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Explorer Winter 2015

Greetings Fellow SSE Members:

It seems like we just left the San Francisco conference, and here we are getting ready for our upcoming get together in Washington, D.C.! Inside this newsletter you’ll find our initial announcements about the conference, including the theme and call for papers. You’ll see that we will be trying some changes this year, from the way we select our invited speakers to a new biennial lecture series which will alternate with our already existing Dinsdale Award talk.

Instead of inviting specific individuals to give a talk, we are going to extend invitations to a selection of organizations to present to us their current research efforts. Among our goals will be to network, or to use the conference theme, “make connections,” with like-minded researchers from other organizations. We’ll be updating the list of speakers on the website and in future email blasts.

We’re also inaugurating a new “Founders Lecture” which will open the conference. The SSE was founded by an eminent group of scientists and researchers with the courage and fortitude to begin to develop a mechanism for what was then the radical notion that there could be a serious and open exchange of ideas about scientific anomalies. Our meetings, journals, and such have all grown out of their vision, and the selected individuals who will give this biennial lecture are intended to be those whose life and work exemplifies this pioneering spirit of the SSE. And, I’m happy to announce, the first Founders Lecture will be given by Robert Jahn, one of the principal co-founders of the SSE (along with our first president, Peter Sturrock), and longest-serving member on the Council. Bob’s life’s work on anomalies is nothing short of legendary, and his contributions to the SSE have been extraordinary, to say the very least.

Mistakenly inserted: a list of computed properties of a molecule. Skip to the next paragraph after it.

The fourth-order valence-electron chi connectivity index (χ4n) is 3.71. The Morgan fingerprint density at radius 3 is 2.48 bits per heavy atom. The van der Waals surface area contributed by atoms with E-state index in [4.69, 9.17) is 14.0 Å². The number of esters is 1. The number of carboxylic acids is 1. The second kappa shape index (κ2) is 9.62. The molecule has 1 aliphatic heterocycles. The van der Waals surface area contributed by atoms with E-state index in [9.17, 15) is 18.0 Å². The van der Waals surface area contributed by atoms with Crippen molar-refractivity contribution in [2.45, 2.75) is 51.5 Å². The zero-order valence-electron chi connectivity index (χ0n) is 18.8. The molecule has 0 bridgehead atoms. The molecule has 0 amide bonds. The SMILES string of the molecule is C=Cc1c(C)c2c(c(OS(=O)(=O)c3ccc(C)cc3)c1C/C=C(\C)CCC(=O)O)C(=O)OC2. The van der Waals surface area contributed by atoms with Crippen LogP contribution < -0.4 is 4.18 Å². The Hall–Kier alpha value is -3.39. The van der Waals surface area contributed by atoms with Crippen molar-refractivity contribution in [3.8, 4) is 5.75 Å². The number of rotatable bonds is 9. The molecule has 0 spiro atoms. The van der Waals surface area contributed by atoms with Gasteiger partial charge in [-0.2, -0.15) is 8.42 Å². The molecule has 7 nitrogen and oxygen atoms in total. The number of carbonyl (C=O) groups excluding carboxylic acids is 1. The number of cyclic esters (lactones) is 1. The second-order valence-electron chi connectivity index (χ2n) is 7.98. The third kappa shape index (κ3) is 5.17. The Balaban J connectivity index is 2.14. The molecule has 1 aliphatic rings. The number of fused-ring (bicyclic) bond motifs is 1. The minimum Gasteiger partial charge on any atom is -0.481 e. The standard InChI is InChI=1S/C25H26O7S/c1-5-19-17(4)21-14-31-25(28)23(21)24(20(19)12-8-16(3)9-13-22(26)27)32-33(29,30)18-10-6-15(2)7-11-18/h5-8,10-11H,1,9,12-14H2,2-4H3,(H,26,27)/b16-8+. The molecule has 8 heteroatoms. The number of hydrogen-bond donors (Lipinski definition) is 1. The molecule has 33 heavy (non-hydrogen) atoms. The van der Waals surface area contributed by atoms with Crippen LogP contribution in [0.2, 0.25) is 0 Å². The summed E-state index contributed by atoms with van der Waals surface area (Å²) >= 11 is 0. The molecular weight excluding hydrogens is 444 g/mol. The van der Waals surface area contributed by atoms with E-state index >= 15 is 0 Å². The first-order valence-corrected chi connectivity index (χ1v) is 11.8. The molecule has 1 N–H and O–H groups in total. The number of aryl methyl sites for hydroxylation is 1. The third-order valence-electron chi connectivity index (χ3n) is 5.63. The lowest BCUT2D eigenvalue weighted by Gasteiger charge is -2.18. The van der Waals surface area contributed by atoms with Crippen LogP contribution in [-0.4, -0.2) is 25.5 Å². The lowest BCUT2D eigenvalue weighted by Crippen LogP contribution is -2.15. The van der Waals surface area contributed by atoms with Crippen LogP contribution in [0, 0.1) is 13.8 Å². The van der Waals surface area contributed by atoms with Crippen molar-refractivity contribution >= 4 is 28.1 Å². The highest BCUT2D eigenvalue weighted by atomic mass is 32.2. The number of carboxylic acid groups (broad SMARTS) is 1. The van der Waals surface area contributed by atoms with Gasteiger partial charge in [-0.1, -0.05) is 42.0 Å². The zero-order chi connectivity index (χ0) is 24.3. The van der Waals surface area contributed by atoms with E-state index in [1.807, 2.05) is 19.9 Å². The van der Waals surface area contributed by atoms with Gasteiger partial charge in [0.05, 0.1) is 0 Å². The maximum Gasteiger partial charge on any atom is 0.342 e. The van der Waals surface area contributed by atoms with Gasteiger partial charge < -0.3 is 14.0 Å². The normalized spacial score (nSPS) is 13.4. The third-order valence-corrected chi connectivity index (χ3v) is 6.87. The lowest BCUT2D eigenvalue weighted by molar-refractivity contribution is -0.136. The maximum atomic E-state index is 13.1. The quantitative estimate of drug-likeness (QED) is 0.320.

Our second post-conference research-based workshop will be given by Councilor Dominique Surel. The theme for this year’s workshop will be researching remote viewing and associative remote viewing. SSE members have already had the opportunity to become quite familiar with the literature on remote viewing; this is the chance to sharpen your skills and join in the research!

Inside this Newsletter you’ll also see an announcement that Anders Rydberg has accepted the position of SSE European Coordinator. We’re hoping to expand our presence in Europe, and Anders will be looking for individual representatives from European countries who will form in effect an advisory council to make recommendations and coordinate meetings and activities.

And, and, and. . . you can see that the SSE is alive and kicking! Please consider encouraging a friend or colleague to become a member and join in the excitement. You can even get a reduction in your membership fees by bringing in new members. A win-win if there ever was one. Finally, please consider joining the list of those who have generously contributed to our organization.

I’ll see you in DC,

Bill Bengston, President, SSE

[email protected]